Understanding Bats in New England: Habitat, Behavior, and Humane Control

Bats in New England

Seasonal Activity of Bats in New England

As the winter chill subsides in New England, fascinating creatures emerge from hibernation – bats! These nocturnal mammals have a unique seasonal cycle that homeowners should be aware of. Bats in regions like Massachusetts are true hibernators, entering dormancy around mid-October and re-emerging in mid-April.

Common Bat Species in Massachusetts

Massachusetts boasts nine bat species. The most frequent visitors to homes are the big brown bat (Eptesicus fuscus) and the little brown bat (Myotis lucifugus). These bats often form colonies and roost inside buildings, making them noticeable presences. While caves are their natural roosting and hibernating sites, buildings can provide similar suitable environments.

Big Brown Bats vs. Little Brown Bats: Identifying Massachusetts’ Attic Dwellers

This blog post clarifies the differences between Big Brown Bats and Little Brown Bats, the two most common bat species found in Massachusetts. While their appearance is similar, their behavior and habitat preferences can help identify the culprit behind your bat infestation.

Big Brown Bats: Year-Round Residents

  • Active: March through November
  • Habitat: Attics, rooflines, behind rake boards
  • Behavior: Explore attics, known to enter living spaces, more tolerant of cold
  • Droppings: Larger than a grain of rice, with a moist odor
  • Distribution: Evenly distributed across Massachusetts and Rhode Island, including urban areas

Little Brown Bats: Migratory Visitors

  • Active: May through October
  • Habitat: Open areas like rake boards, barns, attics without insulation
  • Behavior: Less likely to enter living spaces, louder and more social than Big Brown Bats
  • Droppings: Smaller than a grain of rice, with a strong ammonia-like odor
  • Distribution: Unpredictable, found in clusters, more common in rural areas

Key Differences to Identify the Species

  • Nose: Big Brown Bats have a longer, less furry nose compared to the short, smooshed nose of Little Brown Bats.
  • Size: Big Brown Bats are generally larger with a wingspan of 11-13 inches, while Little Brown Bats have a wingspan of 6-9 inches. (Note: Size can vary with age).
  • Guano: Refer to the size and odor descriptions above.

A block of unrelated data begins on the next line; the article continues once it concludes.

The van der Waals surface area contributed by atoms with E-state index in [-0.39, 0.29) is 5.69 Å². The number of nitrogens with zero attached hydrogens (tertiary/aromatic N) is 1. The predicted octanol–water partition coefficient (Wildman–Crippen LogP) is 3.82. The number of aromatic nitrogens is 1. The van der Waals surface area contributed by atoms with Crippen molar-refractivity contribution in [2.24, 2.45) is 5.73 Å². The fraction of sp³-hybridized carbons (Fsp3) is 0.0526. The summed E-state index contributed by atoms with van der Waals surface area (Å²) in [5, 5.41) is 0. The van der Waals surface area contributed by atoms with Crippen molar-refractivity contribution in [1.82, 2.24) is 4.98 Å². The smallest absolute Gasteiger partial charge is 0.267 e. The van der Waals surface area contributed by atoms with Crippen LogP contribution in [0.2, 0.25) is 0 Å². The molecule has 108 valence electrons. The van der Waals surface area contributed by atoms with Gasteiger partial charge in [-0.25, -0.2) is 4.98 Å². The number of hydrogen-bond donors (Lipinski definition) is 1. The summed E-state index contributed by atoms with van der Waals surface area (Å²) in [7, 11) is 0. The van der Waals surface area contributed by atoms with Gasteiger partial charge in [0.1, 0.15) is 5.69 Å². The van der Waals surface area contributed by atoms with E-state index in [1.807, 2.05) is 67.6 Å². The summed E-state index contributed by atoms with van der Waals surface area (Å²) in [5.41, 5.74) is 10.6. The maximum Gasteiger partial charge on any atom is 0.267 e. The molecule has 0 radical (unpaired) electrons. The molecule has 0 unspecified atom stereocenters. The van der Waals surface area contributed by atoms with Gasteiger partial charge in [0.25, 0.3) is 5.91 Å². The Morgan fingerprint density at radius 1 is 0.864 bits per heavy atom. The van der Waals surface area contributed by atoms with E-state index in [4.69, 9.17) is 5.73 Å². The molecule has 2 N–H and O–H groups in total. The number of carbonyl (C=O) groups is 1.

While both species can cause problems in attics, their behavior offers clues for identification. Big Brown Bats are more likely to be the ones exploring your house, whereas Little Brown Bats tend to stay in open roosting areas.

If you suspect a bat infestation, contact a qualified wildlife removal company for safe and humane bat removal such as New England Wildlife Control.

Spring Activity and Potential Entry Points for Bats in Homes

With the arrival of spring sunshine, attics and rooflines warm up, prompting bats to awaken and become active. This can sometimes lead to gentle scratching noises or high-pitched vocalizations. South-facing sides of houses, which receive the most sunlight, are particularly attractive to bats. They often gain entry through openings like gable vents, soffit overhangs, fascia gaps, and other cracks on this side of the home.

Impact of White-Nose Syndrome on Bat Populations

The little brown bat population in Massachusetts has suffered tremendously due to white-nose syndrome, a fungal disease that has devastated their numbers by over 99% in the region. Since they are a protected species, there are specific protocols and timeframes for safe bat removal, typically during May, August, September, and parts of October. Eviction is not permitted during their breeding season (June and July) to prevent orphaning pups.

Alternatives to Bat Removal and Conservation Efforts

Installing bat houses on your property can provide evicted bats with an alternative roosting location. These houses should be strategically mounted to offer bats a safe and warm place during warmer months. This can help with humane bat control efforts.

The Importance of Bats and Their Management

Bats are crucial players in the ecosystem. Despite their sometimes unsettling appearance, they provide excellent insect control and are significant pollinators. However, bats inside your home can pose health risks due to guano accumulation and the presence of bat bugs. Therefore, safe and humane management is key to balancing their ecological benefits with homeowner safety.

“Each bat removal job is a reminder of the delicate balance between human habitation and wildlife. By approaching these situations with care and respect, we can coexist peacefully with the creatures that share our environment.” – Shawn Nadeau, owner / operator of NEWC. 

When to Call a Wildlife Removal Company

While DIY solutions exist for bat exclusion, it’s advisable to consult a professional wildlife removal company in New England Wildlife Control if you suspect a bat infestation. We have the expertise and equipment to safely and humanely remove bats from your home while adhering to local regulations. Wildlife removal specialists can also help seal potential entry points to prevent future bat problems. (exclusion services)

Additional Resources

Picture of Shawn Nadeau

Shawn Nadeau

Shawn is a passionate wildlife & pest control expert and community member from Salem, NH.